In my Dad's day, though, the behavior was "quirky".  To the teenaged me, growing up with my Dad - just us two, after the untimely death of my mother, it was more of an embarrassment.

As one example, my Dad liked to put dates on things.

For example would buy a box of crackers - he used to love to snack on saltines.  Every time he removed saltines from the box, he would write a record of it - the number and the date - on the side of the box.

He would buy socks. They were always the same style and color. He would date each sock.  And if I, doing the laundry, put two socks of different dates together, it would make him uncomfortable.  Don't get me wrong, he never yelled at me or verbally abused me - never.  But you could tell he wasn't happy.

I have my own little quirks.  When my child was young, he had several sets of Legos.  It wasn't enough for him to put the Legos away.  They had to go into the exact box they came in (so, after getting him to put the toys away, I would redo them, sorting out the Legos into their correct boxes.  If they were in the wrong box, it made me uncomfortable).  I did live my life just fine but there would be that nagging discomfort if I didn't put the Legos in their correct, original box.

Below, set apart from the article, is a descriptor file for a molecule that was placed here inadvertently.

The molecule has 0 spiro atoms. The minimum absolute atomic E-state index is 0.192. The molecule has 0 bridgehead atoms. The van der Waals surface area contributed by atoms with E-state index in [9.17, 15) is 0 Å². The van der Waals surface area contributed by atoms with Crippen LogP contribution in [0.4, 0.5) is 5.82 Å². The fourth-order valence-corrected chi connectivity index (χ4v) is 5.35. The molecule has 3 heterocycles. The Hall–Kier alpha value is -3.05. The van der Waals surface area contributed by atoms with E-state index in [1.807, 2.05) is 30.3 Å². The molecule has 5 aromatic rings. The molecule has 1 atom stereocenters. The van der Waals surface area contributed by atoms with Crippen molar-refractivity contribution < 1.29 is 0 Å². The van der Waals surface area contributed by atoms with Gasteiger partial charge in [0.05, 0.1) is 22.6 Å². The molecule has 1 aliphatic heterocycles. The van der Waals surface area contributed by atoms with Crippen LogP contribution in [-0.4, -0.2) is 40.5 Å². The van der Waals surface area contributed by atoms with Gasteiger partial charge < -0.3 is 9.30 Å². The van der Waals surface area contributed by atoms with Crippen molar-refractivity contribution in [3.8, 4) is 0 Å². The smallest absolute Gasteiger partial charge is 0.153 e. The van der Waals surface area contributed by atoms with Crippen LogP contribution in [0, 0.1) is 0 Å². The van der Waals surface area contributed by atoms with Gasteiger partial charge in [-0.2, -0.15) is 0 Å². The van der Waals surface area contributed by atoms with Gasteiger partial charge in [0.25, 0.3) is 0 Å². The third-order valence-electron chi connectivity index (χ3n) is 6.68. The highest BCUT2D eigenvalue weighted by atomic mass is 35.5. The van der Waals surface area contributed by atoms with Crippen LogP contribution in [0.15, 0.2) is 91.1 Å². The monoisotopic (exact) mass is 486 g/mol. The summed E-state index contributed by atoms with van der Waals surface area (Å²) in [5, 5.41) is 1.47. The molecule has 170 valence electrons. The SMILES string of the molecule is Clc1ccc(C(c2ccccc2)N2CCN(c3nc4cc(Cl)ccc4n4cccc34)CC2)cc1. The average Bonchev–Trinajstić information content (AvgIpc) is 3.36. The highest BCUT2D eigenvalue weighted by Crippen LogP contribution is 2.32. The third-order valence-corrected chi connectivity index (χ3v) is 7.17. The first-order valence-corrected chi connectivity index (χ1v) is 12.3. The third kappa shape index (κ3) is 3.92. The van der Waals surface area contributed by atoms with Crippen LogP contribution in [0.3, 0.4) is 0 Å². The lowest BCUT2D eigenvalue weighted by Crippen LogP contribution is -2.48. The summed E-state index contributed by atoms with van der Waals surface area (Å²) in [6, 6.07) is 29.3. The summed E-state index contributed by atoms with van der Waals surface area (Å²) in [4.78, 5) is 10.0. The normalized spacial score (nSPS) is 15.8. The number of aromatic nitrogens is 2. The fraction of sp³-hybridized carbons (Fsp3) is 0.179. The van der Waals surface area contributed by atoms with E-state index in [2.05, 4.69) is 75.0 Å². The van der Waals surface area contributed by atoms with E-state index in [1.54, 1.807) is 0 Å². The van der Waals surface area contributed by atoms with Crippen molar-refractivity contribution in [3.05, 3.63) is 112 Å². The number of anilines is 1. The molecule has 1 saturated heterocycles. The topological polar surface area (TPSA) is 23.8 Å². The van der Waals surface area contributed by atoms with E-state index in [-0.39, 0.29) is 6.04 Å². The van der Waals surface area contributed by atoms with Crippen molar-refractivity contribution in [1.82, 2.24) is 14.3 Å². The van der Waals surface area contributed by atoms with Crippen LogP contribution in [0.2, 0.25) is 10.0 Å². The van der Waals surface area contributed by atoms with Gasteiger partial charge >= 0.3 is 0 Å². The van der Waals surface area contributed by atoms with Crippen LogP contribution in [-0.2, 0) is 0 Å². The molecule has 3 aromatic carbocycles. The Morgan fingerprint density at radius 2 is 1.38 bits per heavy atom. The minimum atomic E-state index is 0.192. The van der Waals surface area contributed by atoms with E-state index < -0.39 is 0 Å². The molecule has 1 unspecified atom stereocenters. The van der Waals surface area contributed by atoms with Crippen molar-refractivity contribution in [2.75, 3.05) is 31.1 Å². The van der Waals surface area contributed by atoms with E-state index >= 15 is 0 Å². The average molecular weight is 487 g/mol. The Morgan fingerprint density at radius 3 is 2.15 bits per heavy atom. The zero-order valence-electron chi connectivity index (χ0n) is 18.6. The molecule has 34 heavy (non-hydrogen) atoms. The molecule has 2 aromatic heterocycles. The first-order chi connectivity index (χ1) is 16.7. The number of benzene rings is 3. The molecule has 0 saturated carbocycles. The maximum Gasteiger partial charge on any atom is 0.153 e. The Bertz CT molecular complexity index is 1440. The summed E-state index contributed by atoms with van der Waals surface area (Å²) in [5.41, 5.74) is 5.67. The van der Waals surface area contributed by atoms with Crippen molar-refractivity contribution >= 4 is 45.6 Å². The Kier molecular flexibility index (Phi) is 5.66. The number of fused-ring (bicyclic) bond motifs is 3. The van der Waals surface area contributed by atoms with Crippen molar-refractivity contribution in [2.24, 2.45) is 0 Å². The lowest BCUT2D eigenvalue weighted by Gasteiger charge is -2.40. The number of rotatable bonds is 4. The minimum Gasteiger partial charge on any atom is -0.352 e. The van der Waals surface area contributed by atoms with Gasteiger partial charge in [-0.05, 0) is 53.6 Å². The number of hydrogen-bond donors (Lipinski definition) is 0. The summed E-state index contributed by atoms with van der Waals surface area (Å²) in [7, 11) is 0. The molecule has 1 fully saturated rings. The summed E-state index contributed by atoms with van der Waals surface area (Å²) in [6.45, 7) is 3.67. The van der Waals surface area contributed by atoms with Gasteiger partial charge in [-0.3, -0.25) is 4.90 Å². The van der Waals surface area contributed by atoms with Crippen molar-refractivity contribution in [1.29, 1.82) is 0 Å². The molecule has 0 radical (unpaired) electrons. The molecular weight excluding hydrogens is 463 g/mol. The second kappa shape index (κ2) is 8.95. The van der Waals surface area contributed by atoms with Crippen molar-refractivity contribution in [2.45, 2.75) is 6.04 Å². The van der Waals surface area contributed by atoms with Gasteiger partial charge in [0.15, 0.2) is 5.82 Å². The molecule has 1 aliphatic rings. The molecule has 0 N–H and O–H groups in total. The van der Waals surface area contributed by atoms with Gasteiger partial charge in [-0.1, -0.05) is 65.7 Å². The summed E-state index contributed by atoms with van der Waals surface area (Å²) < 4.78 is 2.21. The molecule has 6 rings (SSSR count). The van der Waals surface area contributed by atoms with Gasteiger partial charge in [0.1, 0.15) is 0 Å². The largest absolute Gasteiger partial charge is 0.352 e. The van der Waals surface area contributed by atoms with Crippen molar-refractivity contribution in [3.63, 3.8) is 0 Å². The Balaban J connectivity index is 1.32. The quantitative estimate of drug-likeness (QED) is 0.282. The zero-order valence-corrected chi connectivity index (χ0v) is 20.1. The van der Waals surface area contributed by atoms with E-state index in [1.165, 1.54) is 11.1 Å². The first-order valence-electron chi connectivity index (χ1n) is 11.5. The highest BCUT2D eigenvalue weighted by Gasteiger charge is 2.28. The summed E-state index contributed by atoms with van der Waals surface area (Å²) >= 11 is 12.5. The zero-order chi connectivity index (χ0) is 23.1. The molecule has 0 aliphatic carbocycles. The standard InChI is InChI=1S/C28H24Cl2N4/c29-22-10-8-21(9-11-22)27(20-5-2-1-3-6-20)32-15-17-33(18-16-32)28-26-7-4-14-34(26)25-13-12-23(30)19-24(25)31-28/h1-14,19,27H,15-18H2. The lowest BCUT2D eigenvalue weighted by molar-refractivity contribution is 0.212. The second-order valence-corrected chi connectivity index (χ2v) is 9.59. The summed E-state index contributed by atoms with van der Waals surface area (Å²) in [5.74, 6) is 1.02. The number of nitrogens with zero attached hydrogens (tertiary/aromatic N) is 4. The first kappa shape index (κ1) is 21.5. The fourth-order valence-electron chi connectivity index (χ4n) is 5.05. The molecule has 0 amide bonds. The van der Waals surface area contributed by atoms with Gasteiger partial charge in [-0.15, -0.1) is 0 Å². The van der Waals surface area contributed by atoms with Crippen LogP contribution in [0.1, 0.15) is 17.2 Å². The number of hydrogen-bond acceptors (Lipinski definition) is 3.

Quirk?  Eccentric behavior?  Or something more?

What about you?

Join Sanch Vee and others for #FridayReflections.  Today's prompt:  "Eccentric".

Friday, November 24, 2017

If We Were Having Coffee #FridayReflections

Dear friend, here we are, sitting at the able over our coffees.

I have so much to tell you, but I'm not sure how to begin.

We had a wonderful Thanksgiving with my nearly 90 year old mother in law, and my autistic brother in law, Bil. Bil, I think, had a good time, too.

But change is coming in his life.  His day program can no longer keep him.

Next week, Bil will tour a new program.  And, the week after, he is going to consult with a gastroenterologist.  He should have had a colonoscopy years ago, and his doctor says he needs to have one now.